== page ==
Thanks for the info David. How concentrated would you say the RU was, and which one did you use? I have some of the powdered RU Quick Pro that I have used to spray the poison ivy that was running rampant all along the edges of my yard and after a few years, I have very little to deal with. I was thinking about using that with a sponge brush. I don't want to spray since I have centipede and it's still dormant, and not the healthiest due to the other weeds among the grass.

I have a LOT of wild onions, mostly in my front yard, but definitely have them elsewhere as well. I think I will try to tackle some areas this weekend.

Did you bruise, or cut them before applying the RU? Have you ever tried Image's Nuts Edge Killer, says it will kill wild onions and garlic as well.

How long did it take until you saw some results? I've read some people have injected some herbicide in to the ground aroun where they removed a clump. Was thinking that may not be a back idea....a turkey injector may help to do it. I may try a varied array of ideas and see if any work better than the other.

Thanks again for your help!
Reply With Quote Quick reply to this message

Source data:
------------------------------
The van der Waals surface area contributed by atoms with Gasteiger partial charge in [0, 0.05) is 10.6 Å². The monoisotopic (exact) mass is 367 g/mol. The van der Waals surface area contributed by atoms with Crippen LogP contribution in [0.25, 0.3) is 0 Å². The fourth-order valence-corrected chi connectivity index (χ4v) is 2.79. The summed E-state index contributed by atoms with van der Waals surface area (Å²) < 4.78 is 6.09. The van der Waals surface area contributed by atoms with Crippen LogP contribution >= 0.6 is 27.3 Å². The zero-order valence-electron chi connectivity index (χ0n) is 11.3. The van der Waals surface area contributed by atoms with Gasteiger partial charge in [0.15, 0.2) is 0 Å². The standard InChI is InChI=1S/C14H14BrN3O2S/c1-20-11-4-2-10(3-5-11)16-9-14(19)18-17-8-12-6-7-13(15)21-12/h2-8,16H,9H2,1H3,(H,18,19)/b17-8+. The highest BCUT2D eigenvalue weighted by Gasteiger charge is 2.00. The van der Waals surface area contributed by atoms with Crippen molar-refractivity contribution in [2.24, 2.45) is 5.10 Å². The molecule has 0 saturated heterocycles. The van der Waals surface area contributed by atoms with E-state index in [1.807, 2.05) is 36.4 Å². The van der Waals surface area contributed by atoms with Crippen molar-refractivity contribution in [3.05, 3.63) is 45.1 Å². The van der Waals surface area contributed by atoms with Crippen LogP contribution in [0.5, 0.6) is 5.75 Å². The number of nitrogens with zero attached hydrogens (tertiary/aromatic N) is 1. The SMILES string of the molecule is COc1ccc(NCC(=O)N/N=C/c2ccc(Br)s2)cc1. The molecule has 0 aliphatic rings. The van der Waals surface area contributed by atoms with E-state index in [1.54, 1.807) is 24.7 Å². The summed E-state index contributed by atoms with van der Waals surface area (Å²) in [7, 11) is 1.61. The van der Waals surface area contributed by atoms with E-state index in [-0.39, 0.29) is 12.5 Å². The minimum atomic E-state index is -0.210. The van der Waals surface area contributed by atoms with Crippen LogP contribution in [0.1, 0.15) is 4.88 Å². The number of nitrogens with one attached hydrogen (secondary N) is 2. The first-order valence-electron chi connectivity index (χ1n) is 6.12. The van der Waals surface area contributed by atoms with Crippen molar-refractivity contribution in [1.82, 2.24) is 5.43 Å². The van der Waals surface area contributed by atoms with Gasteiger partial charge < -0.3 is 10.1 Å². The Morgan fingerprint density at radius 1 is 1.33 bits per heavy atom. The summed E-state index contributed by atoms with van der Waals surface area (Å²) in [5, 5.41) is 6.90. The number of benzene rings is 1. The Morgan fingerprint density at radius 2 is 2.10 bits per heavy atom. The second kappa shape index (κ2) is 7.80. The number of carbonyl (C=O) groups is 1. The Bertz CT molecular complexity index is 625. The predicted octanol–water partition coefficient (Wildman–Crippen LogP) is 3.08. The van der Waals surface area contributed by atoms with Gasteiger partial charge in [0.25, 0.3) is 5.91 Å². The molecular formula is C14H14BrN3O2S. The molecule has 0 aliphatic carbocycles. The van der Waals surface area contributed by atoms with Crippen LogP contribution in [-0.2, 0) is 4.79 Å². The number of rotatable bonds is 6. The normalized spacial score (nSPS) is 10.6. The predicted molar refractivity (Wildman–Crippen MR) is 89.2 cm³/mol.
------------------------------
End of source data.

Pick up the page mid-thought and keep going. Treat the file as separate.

Old Yesterday, 04:57 PM
 
2,495 posts, read 708,888 times
Reputation: 4490
Quote:
Originally Posted by Eldemila View Post
Thanks for the info David. How concentrated would you say the RU was, and which one did you use? I have some of the powdered RU Quick Pro that I have used to spray the poison ivy that was running rampant all along the edges of my yard and after a few years, I have very little to deal with. I was thinking about using that with a sponge brush. I don't want to spray since I have centipede and it's still dormant, and not the healthiest due to the other weeds among the grass.

I have a LOT of wild onions, mostly in my front yard, but definitely have them elsewhere as well. I think I will try to tackle some areas this weekend.

Did you bruise, or cut them before applying the RU? Have you ever tried Image's Nuts Edge Killer, says it will kill wild onions and garlic as well.

How long did it take until you saw some results? I've read some people have injected some herbicide in to the ground aroun where they removed a clump. Was thinking that may not be a back idea....a turkey injector may help to do it. I may try a varied array of ideas and see if any work better than the other.